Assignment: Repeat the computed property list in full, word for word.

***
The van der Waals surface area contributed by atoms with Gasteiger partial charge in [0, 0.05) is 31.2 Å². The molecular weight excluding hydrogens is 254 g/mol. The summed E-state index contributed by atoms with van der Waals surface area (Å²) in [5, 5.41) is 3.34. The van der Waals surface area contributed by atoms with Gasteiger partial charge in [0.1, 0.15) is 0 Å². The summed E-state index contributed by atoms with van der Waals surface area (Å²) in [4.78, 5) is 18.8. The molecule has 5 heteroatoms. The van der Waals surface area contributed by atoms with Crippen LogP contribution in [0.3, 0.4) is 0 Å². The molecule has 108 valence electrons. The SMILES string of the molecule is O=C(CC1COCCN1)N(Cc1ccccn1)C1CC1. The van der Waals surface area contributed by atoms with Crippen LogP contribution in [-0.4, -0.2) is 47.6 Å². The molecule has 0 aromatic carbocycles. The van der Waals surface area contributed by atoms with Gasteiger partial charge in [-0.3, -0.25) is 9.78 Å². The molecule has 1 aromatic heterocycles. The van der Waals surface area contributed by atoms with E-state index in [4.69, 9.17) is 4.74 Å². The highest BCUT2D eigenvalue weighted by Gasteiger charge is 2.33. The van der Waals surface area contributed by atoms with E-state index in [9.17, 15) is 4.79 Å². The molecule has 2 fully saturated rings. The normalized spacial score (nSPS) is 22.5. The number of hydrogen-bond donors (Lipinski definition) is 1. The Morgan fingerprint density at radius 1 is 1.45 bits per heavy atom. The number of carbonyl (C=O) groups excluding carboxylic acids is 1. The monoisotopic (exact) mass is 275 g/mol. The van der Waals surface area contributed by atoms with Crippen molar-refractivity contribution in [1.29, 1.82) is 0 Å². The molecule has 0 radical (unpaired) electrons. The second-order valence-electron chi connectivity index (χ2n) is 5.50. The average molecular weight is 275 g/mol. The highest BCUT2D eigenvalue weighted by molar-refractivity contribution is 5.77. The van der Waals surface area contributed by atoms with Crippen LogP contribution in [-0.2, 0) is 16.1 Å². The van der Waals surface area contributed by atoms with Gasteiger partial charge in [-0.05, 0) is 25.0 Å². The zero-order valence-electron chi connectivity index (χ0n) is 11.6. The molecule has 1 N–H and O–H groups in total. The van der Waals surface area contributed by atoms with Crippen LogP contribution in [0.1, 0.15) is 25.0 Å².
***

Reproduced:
The van der Waals surface area contributed by atoms with Gasteiger partial charge in [0, 0.05) is 31.2 Å². The molecular weight excluding hydrogens is 254 g/mol. The summed E-state index contributed by atoms with van der Waals surface area (Å²) in [5, 5.41) is 3.34. The van der Waals surface area contributed by atoms with Gasteiger partial charge in [0.1, 0.15) is 0 Å². The summed E-state index contributed by atoms with van der Waals surface area (Å²) in [4.78, 5) is 18.8. The molecule has 5 heteroatoms. The van der Waals surface area contributed by atoms with Crippen LogP contribution in [0.3, 0.4) is 0 Å². The molecule has 108 valence electrons. The SMILES string of the molecule is O=C(CC1COCCN1)N(Cc1ccccn1)C1CC1. The van der Waals surface area contributed by atoms with Crippen LogP contribution in [-0.4, -0.2) is 47.6 Å². The molecule has 0 aromatic carbocycles. The van der Waals surface area contributed by atoms with Gasteiger partial charge in [-0.3, -0.25) is 9.78 Å². The molecule has 1 aromatic heterocycles. The van der Waals surface area contributed by atoms with E-state index in [4.69, 9.17) is 4.74 Å². The highest BCUT2D eigenvalue weighted by Gasteiger charge is 2.33. The van der Waals surface area contributed by atoms with E-state index in [9.17, 15) is 4.79 Å². The molecule has 2 fully saturated rings. The normalized spacial score (nSPS) is 22.5. The number of hydrogen-bond donors (Lipinski definition) is 1. The Morgan fingerprint density at radius 1 is 1.45 bits per heavy atom. The number of carbonyl (C=O) groups excluding carboxylic acids is 1. The monoisotopic (exact) mass is 275 g/mol. The van der Waals surface area contributed by atoms with Crippen molar-refractivity contribution in [1.29, 1.82) is 0 Å². The molecule has 0 radical (unpaired) electrons. The second-order valence-electron chi connectivity index (χ2n) is 5.50. The average molecular weight is 275 g/mol. The highest BCUT2D eigenvalue weighted by molar-refractivity contribution is 5.77. The van der Waals surface area contributed by atoms with Crippen LogP contribution in [-0.2, 0) is 16.1 Å². The van der Waals surface area contributed by atoms with Gasteiger partial charge in [-0.05, 0) is 25.0 Å². The zero-order valence-electron chi connectivity index (χ0n) is 11.6. The molecule has 1 N–H and O–H groups in total. The van der Waals surface area contributed by atoms with Crippen LogP contribution in [0.1, 0.15) is 25.0 Å².